Read the whole exchange. Nonetheless, Mark later registers his concern:

    a) I think it takes an approach that does not see the person, but thinks only in broad insurance company terms. I would prefer it if a guy like David Morrison–i.e. a committed, celibate man with SSA with a proven track record of devotion to our Lord–could be a priest if he wanted to be.

    b) I think it will, if implemented, wind up punishing the honest and rewarding liars.

    c) I very much doubt it will be implemented in any case, just as the American Church has managed to avoid implementing Ex Corde Ecclesia.

  • On this issue I believe the most relevant voices are those Catholics with SSA who live the call to bring their lives into conformity with the Church’s vision of sexuality. Of these, John Heard, aka. DreadNought is in my opinion one of the best and most eloquent in his witness to the gospel: Seachange Not Shortchange 9/19/05; Vatican Bans Gay Priests 9/21/05 and Responses to a Seminarian.
  • David Morrison has a different take on the policy:

    acknowledge that this is a cynical view, but I don’t believe this visitation of the seminaries will correct anything. Faculty, both clergy and lay, who have participated in the malformation of priests in the past will be left alone. The institutions will spiff up their curricula for the visit and conduct the visiting clerics through some pro-forma tour of the facilities and nothing will happen. The whole point of this new policy will be to distract attention from seminary staff who have not formed seminarians to seek and to strive for chastity and who have undermined their faith. Indeed, the whole point of this policy is to scapegoat all men with SSA for the misbehavior of those who have been bad priests and those who have formed them.

The McCarrick / Allah Controversy

  • Reproducing the full text of McCarrick’s address, Jimmy Akin thinks it’s not that big a deal, and explains why:

    The fact is that Allah is simply the standard Arabic word for “God.” It is used by Arabic-speaking Muslims and Christians alike–including Arabic-speaking Catholics. If you read an Arabic New Testament, it’s going to have Allah where “God” appears in the English version. When they say prayers in Arabic (e.g., the Rosary) and the prayer refers to God, they use the word Allah.

  • Domenico Bettinelli disagrees: “The point they’re missing on McCarrick” Sept. 21, 2005.

On a lighter note . . .

  • Bloggers return from hiatus: Catholic & Enjoying It (Mark Shea); View From The Core (Lane Core, Jr.), Hallowed Ground (Jeff Culbreath) — welcome back!
  • Mark Shea — who is now podcasting @ CatholicExchange — asks: What do YOU enjoy about being a Catholic?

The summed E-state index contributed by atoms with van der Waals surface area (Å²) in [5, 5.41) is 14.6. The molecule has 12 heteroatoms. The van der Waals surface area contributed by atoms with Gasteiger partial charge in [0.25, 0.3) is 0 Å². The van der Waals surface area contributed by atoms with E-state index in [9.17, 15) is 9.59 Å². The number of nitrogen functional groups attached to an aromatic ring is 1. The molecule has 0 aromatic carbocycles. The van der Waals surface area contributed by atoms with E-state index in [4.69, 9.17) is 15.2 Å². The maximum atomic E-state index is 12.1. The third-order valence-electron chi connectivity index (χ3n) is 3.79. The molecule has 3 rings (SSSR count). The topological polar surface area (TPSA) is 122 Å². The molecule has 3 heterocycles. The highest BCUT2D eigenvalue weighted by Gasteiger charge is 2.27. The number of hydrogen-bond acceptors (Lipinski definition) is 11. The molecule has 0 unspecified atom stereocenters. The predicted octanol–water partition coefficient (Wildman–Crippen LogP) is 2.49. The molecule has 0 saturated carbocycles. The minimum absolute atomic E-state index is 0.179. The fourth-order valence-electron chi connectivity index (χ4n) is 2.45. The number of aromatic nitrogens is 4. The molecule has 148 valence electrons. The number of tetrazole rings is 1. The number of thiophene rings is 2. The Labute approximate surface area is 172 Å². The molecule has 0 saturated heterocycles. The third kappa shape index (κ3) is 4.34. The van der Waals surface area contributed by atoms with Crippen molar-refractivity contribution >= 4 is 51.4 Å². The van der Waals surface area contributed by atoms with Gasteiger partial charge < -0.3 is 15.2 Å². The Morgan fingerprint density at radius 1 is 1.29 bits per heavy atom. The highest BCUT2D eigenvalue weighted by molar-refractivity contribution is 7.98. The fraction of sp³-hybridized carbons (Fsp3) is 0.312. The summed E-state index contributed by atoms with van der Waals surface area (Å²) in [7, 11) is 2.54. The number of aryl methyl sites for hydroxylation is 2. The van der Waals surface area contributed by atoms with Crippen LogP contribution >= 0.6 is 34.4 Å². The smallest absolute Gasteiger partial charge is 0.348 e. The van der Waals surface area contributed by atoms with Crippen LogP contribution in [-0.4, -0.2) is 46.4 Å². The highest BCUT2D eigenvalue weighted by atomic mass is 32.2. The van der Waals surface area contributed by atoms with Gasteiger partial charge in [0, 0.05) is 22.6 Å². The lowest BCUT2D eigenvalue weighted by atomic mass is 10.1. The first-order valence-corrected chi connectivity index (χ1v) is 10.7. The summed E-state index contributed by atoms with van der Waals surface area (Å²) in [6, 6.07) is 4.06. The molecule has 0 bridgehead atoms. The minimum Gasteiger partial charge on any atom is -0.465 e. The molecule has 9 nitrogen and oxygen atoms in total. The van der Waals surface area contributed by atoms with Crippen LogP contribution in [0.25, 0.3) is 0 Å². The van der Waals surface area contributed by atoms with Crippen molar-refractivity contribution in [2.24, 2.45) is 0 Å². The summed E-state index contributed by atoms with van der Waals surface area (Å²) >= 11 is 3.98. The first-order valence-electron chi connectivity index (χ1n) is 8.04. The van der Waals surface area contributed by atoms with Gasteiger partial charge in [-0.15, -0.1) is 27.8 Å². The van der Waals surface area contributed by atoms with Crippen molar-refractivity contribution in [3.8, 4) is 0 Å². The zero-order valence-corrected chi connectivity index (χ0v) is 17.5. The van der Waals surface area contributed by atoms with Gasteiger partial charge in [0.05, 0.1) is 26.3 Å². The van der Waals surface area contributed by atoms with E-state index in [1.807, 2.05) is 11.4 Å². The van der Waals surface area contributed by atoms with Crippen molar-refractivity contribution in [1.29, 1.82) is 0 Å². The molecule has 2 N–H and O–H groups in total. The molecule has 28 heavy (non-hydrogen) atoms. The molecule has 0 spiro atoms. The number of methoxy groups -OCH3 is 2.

• As if Dan Brown’s The DaVinci Code wasn’t enough, from Speculative Catholic comes a list of thriller novels which revolve around the Catholic Church (and the terrible, TERRIBLE secrets harbored within its depths! — didja know that “The Catholic Church has kept the immortal Risen Christ prisoner in a dungeon beneath the Vatican for 2,000 years”?
  • William Luse has been bitten by The 24-Hour Bug. I’ve been there. =)
  • Gregorian Chant Enforces The Peace ICWales. March 24, 2005.
  • HUFFPO EMERGENCY BUSH BASH BLOG APPLICATION FOR THE VICTIMS OF ALL DISASTERS EVERYWHERE!, by Greg Gutfeld. The Huffington Post, May 9, 2005 (Via Domenico Bettinelli.
  • Curses. . . . This is a positively evil recommendation from Steven Riddle at Flos Carmeli. I’m talking about LibraryThing.com, a convenient tool to list your library online, downloadable to an Excel file, links to Amazon.com, searchable by tags, etc. Simple and practical, it’s one of those nifty ideas that make you wonder “why didn’t I think of that?” and ponder the God-given creativity of man. I predict I’ll be obsessively cataloging and organizing my library online for the next week, such that I’ll get absolutely NOTHING done.
  • MyCatholic.com “is the first Catholic web portal that allows users to choose their own content, layout, and preferences. It offers daily Mass readings, reflections, news, commentary, custom RSS/Atom feeds, a Catechism study, links, tools, and more.” Check it out.
  • Ok, here’s something we can all get behind — got any rosaries to spare? A Catholic parish in Guantanamo Bay, Cuba serving our military could use your help:

    friend with whom I have served in the past just returned from Guantanamo Bay, Cuba. While he was down there, he established a great relationship with the parish there, Our Lady of Cobre. He is presently trying to get together rosaries and other sacramentals to be used by the servicemen and civilians who are presently stationed there. . . . I am hoping that if we can get the word out about this through Catholic bloggers, we may be able to really make something happen. If you feel that you are unable to do so, thanks for your consideration and please keep the parishoners of Our Lady of Cobre in your thoughts and prayers.

    Click the link for further information on how you can assist.